The radioactivity would have been released in steam escaping from the plant as the reactor was being cooled, he explained. This is part of the safety procedure, he continued, to vent the steam coming off the reactor into the building that surrounds it.

"The impression I get from reading the news reports is that they had a stoppage that allowed the coolant to fall to a level inside the reactor core such that the metal cladding of the core, which is made of zirconium, started to chemically react with the steam, which produced hydrogen," he told Medscape Medical News. Following safety procedures, they would have then vented the steam from the containment building, and the released hydrogen would have normally been inerted in containment, but it appears to have built up and ignited in the reactor building, and that exploded, blowing off the top of the building, he said.

Dr. Corradini emphasized that only the outer building was in the explosion. The nuclear material is in the reactor core, which is surrounded by metal cladding, and this is housed in a steel reactor vessel within a larger steel containment. "It's the building outside this containment that we see in the explosion," he said. The Japanese Nuclear and Industrial Safety Agency has made a point of emphasizing that the containment vessel is still intact, he noted.

These hydrogen combustion explosions themselves "are not a disaster," Dr. Corradini commented; what's gone is the "industrial building that keeps out the weather."

"That's not the safety issue," he said. "The issue is, has this promoted any radiation release, and the answer to that, as far as I can tell, is no."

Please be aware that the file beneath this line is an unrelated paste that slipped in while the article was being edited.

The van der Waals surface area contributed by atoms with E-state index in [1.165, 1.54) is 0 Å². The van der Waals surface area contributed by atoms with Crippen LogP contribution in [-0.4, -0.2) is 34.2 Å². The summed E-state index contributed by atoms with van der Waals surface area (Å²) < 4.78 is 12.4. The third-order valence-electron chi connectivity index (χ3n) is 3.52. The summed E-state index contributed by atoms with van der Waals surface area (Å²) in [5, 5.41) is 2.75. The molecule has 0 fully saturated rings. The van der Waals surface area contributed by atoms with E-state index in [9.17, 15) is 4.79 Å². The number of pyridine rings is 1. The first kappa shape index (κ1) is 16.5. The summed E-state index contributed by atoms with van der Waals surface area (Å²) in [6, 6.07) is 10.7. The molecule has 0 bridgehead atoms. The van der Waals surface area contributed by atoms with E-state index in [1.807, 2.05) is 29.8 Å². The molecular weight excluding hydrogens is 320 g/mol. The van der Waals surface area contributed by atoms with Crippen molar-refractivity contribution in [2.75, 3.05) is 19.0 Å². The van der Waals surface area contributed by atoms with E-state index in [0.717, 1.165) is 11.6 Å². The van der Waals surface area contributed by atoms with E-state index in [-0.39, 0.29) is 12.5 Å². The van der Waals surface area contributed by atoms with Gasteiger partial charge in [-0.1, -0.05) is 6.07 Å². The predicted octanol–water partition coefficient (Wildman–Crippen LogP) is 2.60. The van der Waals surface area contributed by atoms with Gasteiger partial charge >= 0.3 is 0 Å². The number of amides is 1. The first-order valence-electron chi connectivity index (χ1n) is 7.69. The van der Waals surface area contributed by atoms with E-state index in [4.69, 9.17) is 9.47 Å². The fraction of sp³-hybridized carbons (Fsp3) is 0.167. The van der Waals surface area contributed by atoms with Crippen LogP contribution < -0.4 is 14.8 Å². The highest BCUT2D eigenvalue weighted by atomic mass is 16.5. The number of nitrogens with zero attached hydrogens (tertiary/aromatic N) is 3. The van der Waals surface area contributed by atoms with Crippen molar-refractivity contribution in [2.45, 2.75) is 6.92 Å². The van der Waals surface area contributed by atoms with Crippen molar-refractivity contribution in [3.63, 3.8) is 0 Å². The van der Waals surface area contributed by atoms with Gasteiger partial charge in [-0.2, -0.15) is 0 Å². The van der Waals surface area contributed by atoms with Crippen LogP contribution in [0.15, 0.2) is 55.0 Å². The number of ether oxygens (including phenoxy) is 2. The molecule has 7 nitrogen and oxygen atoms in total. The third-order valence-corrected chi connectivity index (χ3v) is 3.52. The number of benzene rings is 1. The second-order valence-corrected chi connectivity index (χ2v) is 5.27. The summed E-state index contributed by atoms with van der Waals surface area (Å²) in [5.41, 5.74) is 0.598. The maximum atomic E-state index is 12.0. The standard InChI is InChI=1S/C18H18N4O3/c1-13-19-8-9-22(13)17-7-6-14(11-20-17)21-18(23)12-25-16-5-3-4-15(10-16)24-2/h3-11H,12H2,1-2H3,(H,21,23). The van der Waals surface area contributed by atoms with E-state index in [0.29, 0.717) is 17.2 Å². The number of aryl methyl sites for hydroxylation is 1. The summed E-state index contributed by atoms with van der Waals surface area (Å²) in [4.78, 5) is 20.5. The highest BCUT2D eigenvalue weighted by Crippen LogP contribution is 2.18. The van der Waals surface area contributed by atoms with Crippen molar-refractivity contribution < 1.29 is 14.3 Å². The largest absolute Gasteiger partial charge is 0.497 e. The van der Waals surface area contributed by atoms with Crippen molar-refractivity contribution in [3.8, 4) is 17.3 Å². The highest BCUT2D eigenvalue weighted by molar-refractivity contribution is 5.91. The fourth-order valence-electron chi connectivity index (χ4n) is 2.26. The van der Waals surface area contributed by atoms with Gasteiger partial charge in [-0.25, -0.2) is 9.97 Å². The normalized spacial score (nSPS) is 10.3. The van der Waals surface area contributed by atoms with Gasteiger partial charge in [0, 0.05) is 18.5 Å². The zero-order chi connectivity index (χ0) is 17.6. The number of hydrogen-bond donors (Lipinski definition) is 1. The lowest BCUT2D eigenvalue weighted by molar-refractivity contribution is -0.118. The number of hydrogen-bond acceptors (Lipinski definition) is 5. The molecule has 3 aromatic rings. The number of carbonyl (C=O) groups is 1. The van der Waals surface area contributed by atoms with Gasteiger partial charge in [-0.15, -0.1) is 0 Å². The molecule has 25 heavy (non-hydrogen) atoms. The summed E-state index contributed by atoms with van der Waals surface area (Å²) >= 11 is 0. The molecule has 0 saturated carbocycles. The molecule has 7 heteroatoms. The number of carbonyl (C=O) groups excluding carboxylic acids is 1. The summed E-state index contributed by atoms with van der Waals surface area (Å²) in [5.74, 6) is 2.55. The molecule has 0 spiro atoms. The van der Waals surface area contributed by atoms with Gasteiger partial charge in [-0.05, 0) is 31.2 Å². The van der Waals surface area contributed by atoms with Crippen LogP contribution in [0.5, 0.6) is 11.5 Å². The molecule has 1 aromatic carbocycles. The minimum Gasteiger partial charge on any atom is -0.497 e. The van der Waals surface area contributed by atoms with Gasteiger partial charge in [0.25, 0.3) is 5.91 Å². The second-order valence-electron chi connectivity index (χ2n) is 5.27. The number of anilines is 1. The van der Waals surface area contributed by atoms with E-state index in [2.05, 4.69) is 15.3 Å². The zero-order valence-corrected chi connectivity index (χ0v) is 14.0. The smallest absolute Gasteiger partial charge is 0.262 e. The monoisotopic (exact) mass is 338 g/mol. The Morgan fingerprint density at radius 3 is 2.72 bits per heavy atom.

From the reports both inside Japan and from measurements taken by US ships in nearby waters, the radiation release so far has been comparable to that seen in the 1979 disaster at Three Mile Island (TMI) in Pennsylvania, Dr. Corradini commented.

In that incident, which involved a partial meltdown, there was also a venting of gases, and there was release of small amounts of radioactivity and radioactive iodine, but there have been no documented health consequences — there were no early health effects, no genetic damage, and no latent cancers recorded in the 32 years since then, he pointed out.

"For me to say it's the same here [regarding Japan] is inappropriate, as we are only 3 days into this calamity, but as far as I can see from what I have read, they have the situation under control, and I would hope that the radiological consequences would be similar to that seen after TMI," he said.

"That's a million times less than after Chernobyl," Dr. Corradini added, referring to the 1986 disaster at Chernobyl in the former USSR, which resulted in widespread release of radioactivity and documented adverse health consequences for years afterward, including cancers.

A Chernobyl-like disaster is not possible in this case, he emphasized — this is a totally different type of reactor with a different design.

"Some news reports have been very misleading and causing inappropriate amounts of concern by suggesting that this may lead to another Chernobyl-like disaster," he said. "It's fair and rational to inform the general public that there has been radiation release, and to ask questions about the health consequences about that...but we should be fair and rational about this."

The medical aid group Doctors Without Borders (Médicins sans Frontières) said that they are "closely monitoring the situation around Fukushima nuclear power plants. If there is a serious nuclear incident, it is only the Japanese government that will be in a position to react."

"The longer-term impact of the tsunami and the resulting nuclear problem cannot really be understood at present. However, there are international teams of experts on the scene and so the world's expertise is being brought to bear on this serious issue," commented Kirby Kemper, PhD, professor of physics at Florida State University in Tallahassee.

"To me, it will be another 3 days before the reactors are fully under control, and then the assessment can begin," he told Medscape Medical News.